The Brazilian National Museum is inaugurating a new expo four months after the premises were partially destroyed in a blaze.
The Brazilian National Museum inaugurated, on Wednesday, its first exposition after the serious fire that destroyed its headquarters in September. The exposition is called: "When not everything was ice, new discoveries in the Antarctic continent."
This exposition "shows that the Museum is still alive and continues to fulfill its function," stated the president of the Brazilian National Museum, Alexander Kellner. The exposition has been prepared in another seat of the museum, the house of the coin of Rio de Janeiro, but has been put together by the National Museum team.
The exposition is focused on the Antarctica and shows the work of paleontologists in the continent. It is made out of fossils, tools such as drills and brushes, used by the researches that worked in the Antarctica. The most impressive piece of the exposition, according to the researcher Juliana Sayao, is a Pterosaur's fossil, a flying reptile which is recorded for the first time in Antarctica in the Cretaceous period.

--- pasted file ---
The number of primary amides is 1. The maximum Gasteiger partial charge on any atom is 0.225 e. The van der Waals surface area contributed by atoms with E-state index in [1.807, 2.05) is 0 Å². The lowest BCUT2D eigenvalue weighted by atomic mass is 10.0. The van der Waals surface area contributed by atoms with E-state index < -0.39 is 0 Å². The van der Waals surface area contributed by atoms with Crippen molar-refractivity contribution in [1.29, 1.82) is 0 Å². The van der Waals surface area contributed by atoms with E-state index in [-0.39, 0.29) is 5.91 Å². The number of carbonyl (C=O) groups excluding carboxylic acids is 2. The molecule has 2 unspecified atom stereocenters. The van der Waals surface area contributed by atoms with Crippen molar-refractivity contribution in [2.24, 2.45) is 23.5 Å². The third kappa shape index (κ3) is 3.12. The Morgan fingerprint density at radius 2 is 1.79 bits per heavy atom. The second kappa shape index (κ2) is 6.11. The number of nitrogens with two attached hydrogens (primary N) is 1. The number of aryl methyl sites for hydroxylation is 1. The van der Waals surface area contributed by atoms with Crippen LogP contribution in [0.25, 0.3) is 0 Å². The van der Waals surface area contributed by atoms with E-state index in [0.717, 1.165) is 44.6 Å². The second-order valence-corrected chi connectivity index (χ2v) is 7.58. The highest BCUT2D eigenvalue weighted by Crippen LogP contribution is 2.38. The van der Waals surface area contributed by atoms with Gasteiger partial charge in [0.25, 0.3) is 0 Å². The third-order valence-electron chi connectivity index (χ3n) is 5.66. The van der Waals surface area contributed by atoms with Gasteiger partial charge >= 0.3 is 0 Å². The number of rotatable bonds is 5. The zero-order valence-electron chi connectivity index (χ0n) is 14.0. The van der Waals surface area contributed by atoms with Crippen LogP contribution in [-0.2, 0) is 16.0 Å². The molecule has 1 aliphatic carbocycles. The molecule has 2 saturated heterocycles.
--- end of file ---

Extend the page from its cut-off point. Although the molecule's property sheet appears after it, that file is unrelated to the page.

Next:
Only one percent (six) of the pieces that the exposition offers, were recovered from the museum after the fire that destroyed most of the artifacts in the principal headquarters. This exposition was supposed to begin in October and was planned for a long time, which is why the team decided to continue with the process.
Approximately 90 percent of the museum's collections, and items lent by other museums, were lost in the fire on September 2. However, around 1,500 signed artifacts were salvaged, including the oldest known human fossil in the Americas, the skull of Luzia, the star of the 200-year-old museum’s collection. The skull lost 20 percent of its mass but was saved in part by a cabinet that fell over the fossil’s glass encasing.
The museum, the oldest and largest collection in Brazil by nearly 200 years, initially served as the imperial palace of Brazil and was considered Latin America’s largest museum of its kind and one of the five largest in the world of natural history.